The customer may not always be right, but it’s not your job to prove them wrong. Try not to blame the customer, even if they’re the reason why something has gone astray. After all, it’s your responsibility to ensure that your service is easy to use and foolproof
A simple apology can improve your customer’s attitude. Apologizing doesn’t automatically mean that you did something wrong. Sometimes, you can issue an apology based on regret (i.e. you regret that your customer isn’t happy with your service).
Other times, an apology is 100% warranted because you were in the wrong. Accept fault and find a way to rectify the situation before it’s too late. Your customer will appreciate your humility and willingness to admit fault.
Don’t Accept Abuse
Being rude is one thing. Being abusive is another.
Never tolerate abusive behavior, whether it’s directed towards you or your team members. Abusive behavior can be physical or verbal. It includes the use of derogatory language. If a customer takes a jab at your physical appearance, gender, age, ethnicity, or religion, firmly tell them not to use those attacks. If they continue, then it’s okay for you to discontinue your interaction and relationship with them— Fire them.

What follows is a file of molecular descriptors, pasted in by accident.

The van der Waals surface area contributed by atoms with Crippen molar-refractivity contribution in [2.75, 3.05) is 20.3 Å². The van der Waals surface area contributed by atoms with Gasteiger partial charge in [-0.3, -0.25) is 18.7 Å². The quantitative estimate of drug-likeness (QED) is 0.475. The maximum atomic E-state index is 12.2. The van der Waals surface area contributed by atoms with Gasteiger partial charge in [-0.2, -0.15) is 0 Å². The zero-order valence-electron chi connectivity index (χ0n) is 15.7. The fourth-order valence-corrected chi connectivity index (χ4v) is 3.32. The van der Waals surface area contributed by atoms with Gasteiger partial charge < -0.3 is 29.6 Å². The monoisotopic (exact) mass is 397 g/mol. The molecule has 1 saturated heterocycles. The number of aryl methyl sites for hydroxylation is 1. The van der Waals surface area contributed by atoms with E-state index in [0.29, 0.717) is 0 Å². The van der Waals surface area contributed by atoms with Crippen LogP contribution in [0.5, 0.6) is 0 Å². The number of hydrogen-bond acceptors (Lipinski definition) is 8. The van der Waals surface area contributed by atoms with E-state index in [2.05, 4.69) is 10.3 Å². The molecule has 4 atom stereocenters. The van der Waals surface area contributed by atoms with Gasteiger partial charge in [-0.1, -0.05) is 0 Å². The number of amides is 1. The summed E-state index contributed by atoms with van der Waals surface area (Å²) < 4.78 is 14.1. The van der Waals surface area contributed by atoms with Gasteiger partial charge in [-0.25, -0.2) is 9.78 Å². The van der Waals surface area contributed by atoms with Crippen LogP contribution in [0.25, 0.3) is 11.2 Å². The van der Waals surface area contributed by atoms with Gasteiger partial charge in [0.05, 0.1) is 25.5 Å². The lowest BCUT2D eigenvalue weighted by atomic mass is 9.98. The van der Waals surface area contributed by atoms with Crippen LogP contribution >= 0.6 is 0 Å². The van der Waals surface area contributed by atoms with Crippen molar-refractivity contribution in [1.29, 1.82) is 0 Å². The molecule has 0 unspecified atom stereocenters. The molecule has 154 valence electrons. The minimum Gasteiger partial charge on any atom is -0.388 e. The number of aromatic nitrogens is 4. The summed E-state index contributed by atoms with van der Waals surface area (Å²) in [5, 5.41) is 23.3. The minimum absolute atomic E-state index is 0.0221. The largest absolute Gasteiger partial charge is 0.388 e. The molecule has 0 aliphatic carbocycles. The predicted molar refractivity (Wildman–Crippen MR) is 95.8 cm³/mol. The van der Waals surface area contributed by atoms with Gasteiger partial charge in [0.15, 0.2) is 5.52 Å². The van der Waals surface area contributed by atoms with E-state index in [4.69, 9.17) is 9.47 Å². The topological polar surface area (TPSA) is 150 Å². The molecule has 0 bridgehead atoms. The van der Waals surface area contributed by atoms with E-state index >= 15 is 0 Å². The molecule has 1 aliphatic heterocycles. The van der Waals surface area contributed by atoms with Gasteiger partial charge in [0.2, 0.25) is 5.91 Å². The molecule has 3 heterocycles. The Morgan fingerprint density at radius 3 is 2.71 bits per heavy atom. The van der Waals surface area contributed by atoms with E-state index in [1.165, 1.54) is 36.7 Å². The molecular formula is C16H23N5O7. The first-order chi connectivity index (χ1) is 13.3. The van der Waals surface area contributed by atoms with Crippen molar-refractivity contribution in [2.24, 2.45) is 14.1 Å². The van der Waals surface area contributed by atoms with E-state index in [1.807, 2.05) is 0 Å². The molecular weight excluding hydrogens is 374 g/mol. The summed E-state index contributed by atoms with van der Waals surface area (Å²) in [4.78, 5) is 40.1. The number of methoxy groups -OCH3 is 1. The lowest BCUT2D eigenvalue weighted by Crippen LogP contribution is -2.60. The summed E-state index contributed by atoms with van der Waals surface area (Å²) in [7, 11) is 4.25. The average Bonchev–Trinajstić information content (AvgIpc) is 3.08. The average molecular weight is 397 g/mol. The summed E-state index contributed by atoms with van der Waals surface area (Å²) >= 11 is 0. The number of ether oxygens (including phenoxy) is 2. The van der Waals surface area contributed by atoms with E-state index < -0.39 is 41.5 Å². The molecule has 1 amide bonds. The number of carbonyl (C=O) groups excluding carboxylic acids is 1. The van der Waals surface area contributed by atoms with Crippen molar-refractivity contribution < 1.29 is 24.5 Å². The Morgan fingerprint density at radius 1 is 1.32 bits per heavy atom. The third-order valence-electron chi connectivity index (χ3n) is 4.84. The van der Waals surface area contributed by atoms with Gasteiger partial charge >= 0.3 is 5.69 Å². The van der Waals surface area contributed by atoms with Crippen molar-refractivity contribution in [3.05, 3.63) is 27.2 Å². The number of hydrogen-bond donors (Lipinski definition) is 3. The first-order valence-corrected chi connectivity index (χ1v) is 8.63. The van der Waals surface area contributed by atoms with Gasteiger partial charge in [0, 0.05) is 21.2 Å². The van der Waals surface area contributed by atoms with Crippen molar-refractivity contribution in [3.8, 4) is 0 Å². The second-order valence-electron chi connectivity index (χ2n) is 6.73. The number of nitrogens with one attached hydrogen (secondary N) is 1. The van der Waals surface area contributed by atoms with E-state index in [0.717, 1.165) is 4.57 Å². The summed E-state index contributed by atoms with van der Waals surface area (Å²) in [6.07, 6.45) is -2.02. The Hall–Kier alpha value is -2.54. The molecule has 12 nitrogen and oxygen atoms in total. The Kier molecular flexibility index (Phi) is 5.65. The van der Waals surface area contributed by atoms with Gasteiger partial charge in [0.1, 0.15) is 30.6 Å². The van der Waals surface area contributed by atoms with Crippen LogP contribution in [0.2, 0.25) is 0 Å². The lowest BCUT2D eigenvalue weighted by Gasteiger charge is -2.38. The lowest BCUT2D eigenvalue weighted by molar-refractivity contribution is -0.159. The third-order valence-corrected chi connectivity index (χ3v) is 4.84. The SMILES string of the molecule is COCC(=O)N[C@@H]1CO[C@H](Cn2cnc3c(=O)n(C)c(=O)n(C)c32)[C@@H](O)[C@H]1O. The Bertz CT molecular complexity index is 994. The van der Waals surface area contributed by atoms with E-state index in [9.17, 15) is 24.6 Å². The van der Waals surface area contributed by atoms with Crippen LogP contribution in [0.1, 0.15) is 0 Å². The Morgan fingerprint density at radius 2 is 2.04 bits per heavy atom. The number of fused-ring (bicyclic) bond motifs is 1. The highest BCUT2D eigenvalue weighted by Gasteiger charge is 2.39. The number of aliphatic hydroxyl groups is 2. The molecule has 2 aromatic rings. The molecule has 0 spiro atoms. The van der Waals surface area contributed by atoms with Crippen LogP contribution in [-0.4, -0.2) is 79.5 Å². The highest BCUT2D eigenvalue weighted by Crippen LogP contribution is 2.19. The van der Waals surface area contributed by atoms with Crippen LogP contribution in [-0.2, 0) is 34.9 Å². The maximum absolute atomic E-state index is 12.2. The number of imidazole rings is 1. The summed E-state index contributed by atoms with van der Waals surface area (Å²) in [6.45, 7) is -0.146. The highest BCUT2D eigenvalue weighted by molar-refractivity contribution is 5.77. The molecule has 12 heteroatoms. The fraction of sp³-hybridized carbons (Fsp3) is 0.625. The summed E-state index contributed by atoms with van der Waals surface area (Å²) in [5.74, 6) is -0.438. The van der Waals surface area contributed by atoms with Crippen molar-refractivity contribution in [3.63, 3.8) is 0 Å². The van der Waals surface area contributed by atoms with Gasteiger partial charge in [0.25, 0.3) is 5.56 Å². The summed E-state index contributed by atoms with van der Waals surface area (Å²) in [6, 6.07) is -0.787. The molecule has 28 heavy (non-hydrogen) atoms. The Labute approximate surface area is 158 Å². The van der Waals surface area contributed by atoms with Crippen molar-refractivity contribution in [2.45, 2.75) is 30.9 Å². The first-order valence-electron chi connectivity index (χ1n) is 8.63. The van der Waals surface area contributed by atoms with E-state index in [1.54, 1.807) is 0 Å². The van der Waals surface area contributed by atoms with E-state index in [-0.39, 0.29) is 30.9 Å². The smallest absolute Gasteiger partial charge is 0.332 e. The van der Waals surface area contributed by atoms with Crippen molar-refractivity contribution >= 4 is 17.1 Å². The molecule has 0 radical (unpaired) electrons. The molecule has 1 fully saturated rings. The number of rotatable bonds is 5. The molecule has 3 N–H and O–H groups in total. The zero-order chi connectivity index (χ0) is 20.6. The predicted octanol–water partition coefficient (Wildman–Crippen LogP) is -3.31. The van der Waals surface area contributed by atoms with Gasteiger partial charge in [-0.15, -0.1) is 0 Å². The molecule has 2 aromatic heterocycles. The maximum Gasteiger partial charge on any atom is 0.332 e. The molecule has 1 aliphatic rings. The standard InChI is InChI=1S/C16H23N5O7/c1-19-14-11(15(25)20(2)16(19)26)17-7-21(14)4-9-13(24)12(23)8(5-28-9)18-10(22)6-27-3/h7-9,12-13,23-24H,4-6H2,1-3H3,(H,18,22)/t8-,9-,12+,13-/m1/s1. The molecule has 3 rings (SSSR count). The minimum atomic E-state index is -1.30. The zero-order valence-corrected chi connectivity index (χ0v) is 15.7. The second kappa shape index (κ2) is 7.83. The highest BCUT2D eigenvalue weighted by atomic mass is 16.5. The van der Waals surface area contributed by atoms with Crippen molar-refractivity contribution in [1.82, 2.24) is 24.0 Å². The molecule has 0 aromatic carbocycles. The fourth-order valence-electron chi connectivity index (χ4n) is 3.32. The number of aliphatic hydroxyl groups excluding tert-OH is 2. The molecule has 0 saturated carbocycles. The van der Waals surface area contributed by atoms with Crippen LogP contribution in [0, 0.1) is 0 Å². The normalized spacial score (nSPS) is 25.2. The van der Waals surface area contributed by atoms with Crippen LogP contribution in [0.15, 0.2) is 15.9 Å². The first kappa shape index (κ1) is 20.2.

Make sure that everyone on your team knows which rude behaviors are unacceptable.
Rude customers may not be pleasant but they can reveal a lot about your customer experience. Remember to put yourself in their shoes. Beyond trying to understand their specific problem, think about how frustrated they must feel to not be able to accomplish their intended goal. Listen actively and come up with a solution that can restore the customer’s positive view of your SaaS.